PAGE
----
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 SDS Loading buffer was added to 100 µL of fraction to a final concentration of 1X. 2 units of proteinase K was then added and samples incubated overnight at 55°C. 10 µL of sample were separated via SDS-PAGE using a 10% polyacrylamide gel. Staining for LPS was done using ProQ-Emerald 300 per manufacturer instructions (Invitrogen).

Serine hydroxamate-treated lipid extraction

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Freshly inoculated cultures (OD600 ~0.05) were grown for 2 hr and pulsed with 10 µCi/mL 32Pi. Labeled cultures were immediately split in half and either exposed to serine hydroxamate (final concentration 1 mg/mL) or untreated. After an additional hour of growth, cultures were pelleted and glycerophospholipids extracted as described previously (Powers et al., 2019). Quantification of 32P-labeled lipids was done using LSC.

Data availability

Sequencing data (RNAseq) have been deposited to the database NCBI Gene Expression Omnibus. Accession number is GSE147139.

The following data sets were generated


    1. Heath RJ
    2. Jackowski S
    3. Rock CO
    Guanosine tetraphosphate inhibition of fatty acid and phospholipid synthesis in Escherichia coli is relieved by overexpression of glycerol-3-phosphate acyltransferase (plsB)
    The Journal of Biological Chemistry 269:26584–26590.
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    Escherichia coli ppGpp synthetase II activity requires spoT
    The Journal of Biological Chemistry 266:5991–5999.
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    Translocation of phospholipids between the outer and inner membranes of Salmonella typhimurium
    The Journal of Biological Chemistry 252:7405–7412.
    1. Nikaido H
    Porins and specific diffusion channels in bacterial outer membranes
    The Journal of Biological Chemistry 269:3905–3908.

Article and author information

Author details

  1. Matthew J Powers

    1. Department of Infectious Diseases, College of Veterinary Medicine, University of Georgia, Athens, United States
    2. Department of Microbiology, College of Arts and Sciences, University of Georgia, Athens, United States
    Conceptualization, Data curation, Formal analysis, Funding acquisition, Investigation, Methodology, Writing - original draft
    Competing interests
    No competing interests declared
    ORCID icon "This ORCID iD identifies the author of this article:" 0000-0002-7896-3005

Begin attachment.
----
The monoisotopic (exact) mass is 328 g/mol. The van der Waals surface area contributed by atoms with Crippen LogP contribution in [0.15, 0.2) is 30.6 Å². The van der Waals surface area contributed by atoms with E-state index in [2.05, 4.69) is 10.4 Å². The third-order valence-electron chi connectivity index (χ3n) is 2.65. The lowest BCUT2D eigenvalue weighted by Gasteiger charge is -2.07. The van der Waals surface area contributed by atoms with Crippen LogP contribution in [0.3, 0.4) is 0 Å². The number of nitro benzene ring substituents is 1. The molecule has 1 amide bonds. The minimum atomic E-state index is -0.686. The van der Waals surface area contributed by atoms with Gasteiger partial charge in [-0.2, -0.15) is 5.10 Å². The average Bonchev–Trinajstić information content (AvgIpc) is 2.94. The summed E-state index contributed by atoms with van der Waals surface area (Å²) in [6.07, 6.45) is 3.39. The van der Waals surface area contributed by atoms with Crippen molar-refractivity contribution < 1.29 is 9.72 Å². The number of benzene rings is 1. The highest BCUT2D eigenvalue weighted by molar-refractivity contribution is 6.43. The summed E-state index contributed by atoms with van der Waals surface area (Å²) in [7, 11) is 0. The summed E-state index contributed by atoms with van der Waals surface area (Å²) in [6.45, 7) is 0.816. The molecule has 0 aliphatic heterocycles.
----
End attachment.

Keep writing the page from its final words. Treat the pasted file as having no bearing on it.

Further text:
2. Brent W Simpson

    Department of Infectious Diseases, College of Veterinary Medicine, University of Georgia, Athens, United States
    Conceptualization, Data curation, Formal analysis, Investigation, Methodology, Writing - review and editing
    Competing interests
    No competing interests declared
    ORCID icon "This ORCID iD identifies the author of this article:" 0000-0002-1655-7407
  3. M Stephen Trent

    1. Department of Infectious Diseases, College of Veterinary Medicine, University of Georgia, Athens, United States
    2. Department of Microbiology, College of Arts and Sciences, University of Georgia, Athens, United States
    Conceptualization, Supervision, Funding acquisition, Investigation, Methodology, Project administration, Writing - review and editing
    For correspondence
    Competing interests
    No competing interests declared
    ORCID icon "This ORCID iD identifies the author of this article:" 0000-0001-6134-1800


National Institute of Allergy and Infectious Diseases (AI129940)

  • M Stephen Trent

National Institute of Allergy and Infectious Diseases (AI138576)

  • M Stephen Trent

National Institute of Allergy and Infectious Diseases (AI150098)

  • M Stephen Trent

National Science Foundation (049347-06)

  • Matthew J Powers

National Institute of General Medical Sciences (1F32GM137554-01)

  • Brent W Simpson

The funders had no role in study design, data collection and interpretation, or the decision to submit the work for publication.


We thank Sam Miller for graciously providing the WT and ΔmlaF mutant from their initial study as well as a detailed protocol of their membrane separations. This work was funded by NIH grants AI129940, AI138576, AI150098 (to MST) and FM137554 (BWS), and National Science Foundation Graduate Research Fellowship 049347–06 (to MJP).

Version history

  1. Received: March 3, 2020
  2. Accepted: September 2, 2020
  3. Accepted Manuscript published: September 3, 2020 (version 1)
  4. Version of Record published: September 18, 2020 (version 2)


© 2020, Powers et al.

This article is distributed under the terms of the Creative Commons Attribution License, which permits unrestricted use and redistribution provided that the original author and source are credited.


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  1. Matthew J Powers
  2. Brent W Simpson
  3. M Stephen Trent
The Mla pathway in Acinetobacter baumannii has no demonstrable role in anterograde lipid transport
eLife 9:e56571.